Justin Roiland, the renowned co-creator of the Rick and Morty animated series, is working with two researchers from crypto investment firm, Paradigm, on a new NFT sales pricing mechanism called CRISP.
According to the protocol designer at Paradigm, Dave White, this new concept would make it possible for a project to sell large quantities of NFTs seamlessly over a long period of time at stable prices, depending on the demand in the market.
CRISP tracks the rate at which NFTs are being sold, and compares it to a target rate. When NFTs are being sold too quickly relative to the target rate, we want to be able to adjust prices quickly […] the higher the sales rate compared to the target rate, the faster we want to raise prices.
With CRISP, the “buy it now” prices of NFTs would increase or decrease based on demand. On the other hand, CRISP does not want to hastily lower prices when demand decreases. Instead, it would decay prices slowly over time to support the current price point.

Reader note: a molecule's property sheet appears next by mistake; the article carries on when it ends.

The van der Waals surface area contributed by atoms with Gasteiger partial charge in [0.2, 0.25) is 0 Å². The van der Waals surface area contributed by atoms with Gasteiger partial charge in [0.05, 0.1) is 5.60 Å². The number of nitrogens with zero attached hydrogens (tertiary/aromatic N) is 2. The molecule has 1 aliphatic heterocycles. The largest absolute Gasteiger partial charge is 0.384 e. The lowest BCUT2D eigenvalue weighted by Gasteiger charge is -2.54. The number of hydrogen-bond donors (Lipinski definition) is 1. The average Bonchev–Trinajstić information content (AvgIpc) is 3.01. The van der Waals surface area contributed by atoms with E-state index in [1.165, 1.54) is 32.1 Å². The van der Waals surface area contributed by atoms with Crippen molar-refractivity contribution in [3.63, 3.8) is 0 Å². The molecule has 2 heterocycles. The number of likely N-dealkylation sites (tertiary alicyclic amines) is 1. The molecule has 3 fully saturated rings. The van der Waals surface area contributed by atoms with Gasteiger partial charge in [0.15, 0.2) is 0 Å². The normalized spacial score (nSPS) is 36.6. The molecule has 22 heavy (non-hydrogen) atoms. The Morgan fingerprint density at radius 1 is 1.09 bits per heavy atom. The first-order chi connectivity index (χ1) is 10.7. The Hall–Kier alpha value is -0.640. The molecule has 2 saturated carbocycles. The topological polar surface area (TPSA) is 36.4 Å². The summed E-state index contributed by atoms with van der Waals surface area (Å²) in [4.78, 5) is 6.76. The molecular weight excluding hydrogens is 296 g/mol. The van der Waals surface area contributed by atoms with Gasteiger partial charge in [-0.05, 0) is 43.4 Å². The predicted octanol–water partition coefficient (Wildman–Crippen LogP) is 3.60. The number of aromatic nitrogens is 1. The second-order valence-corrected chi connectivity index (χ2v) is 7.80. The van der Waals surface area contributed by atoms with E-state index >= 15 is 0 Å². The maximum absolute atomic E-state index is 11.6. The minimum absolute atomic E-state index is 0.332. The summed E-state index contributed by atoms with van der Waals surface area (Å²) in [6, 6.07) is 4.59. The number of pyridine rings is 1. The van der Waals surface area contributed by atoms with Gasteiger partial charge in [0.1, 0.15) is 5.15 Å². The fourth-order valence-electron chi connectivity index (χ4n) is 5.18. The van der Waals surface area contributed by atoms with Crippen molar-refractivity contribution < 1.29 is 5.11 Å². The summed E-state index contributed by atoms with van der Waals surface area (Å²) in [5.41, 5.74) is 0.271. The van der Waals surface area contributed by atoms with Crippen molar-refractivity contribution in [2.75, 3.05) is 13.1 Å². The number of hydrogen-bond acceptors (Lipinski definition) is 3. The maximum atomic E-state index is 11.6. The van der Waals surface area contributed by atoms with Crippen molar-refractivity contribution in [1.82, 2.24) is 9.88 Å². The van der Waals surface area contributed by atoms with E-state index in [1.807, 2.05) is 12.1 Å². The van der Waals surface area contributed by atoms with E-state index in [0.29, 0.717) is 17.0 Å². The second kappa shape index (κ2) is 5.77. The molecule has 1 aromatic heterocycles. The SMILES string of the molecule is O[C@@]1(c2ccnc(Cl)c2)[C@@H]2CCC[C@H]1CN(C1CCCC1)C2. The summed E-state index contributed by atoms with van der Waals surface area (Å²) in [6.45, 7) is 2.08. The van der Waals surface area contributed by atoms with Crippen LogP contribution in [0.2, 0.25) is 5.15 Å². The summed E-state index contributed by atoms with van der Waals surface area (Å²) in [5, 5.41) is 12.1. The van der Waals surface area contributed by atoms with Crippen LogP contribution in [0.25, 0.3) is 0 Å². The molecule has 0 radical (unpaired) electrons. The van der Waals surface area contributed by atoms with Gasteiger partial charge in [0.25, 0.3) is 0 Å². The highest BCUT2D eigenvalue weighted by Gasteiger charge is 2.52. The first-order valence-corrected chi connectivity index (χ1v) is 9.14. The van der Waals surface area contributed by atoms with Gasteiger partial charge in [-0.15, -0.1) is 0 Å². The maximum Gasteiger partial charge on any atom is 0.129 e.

We want to decay prices slowly over time, because we managed to hit the target rate at previous prices and we don’t want to drop prices more than we have to.
NFTs have driven significant activity in the past year, with OpenSea’s monthly trading volume already surpassing the $3.5 billion mark, BTC PEERS reported.
The CRISP (Constant Rate Issuance Sales Protocol) mechanism was inspired by lackluster user experiences during NFT auctions, and its researchers opined in a post that "auctions cost gas, and we want users to be able to buy one of these NFTs at any time, without having to wait for an auction to terminate."
Dave White provided an example of how CRISP works via Twitter. Users have likened the mechanism to a Dutch auction market system, in which the price of an item starts high and is then successively lowered until it gets a bid or reaches a reserve price.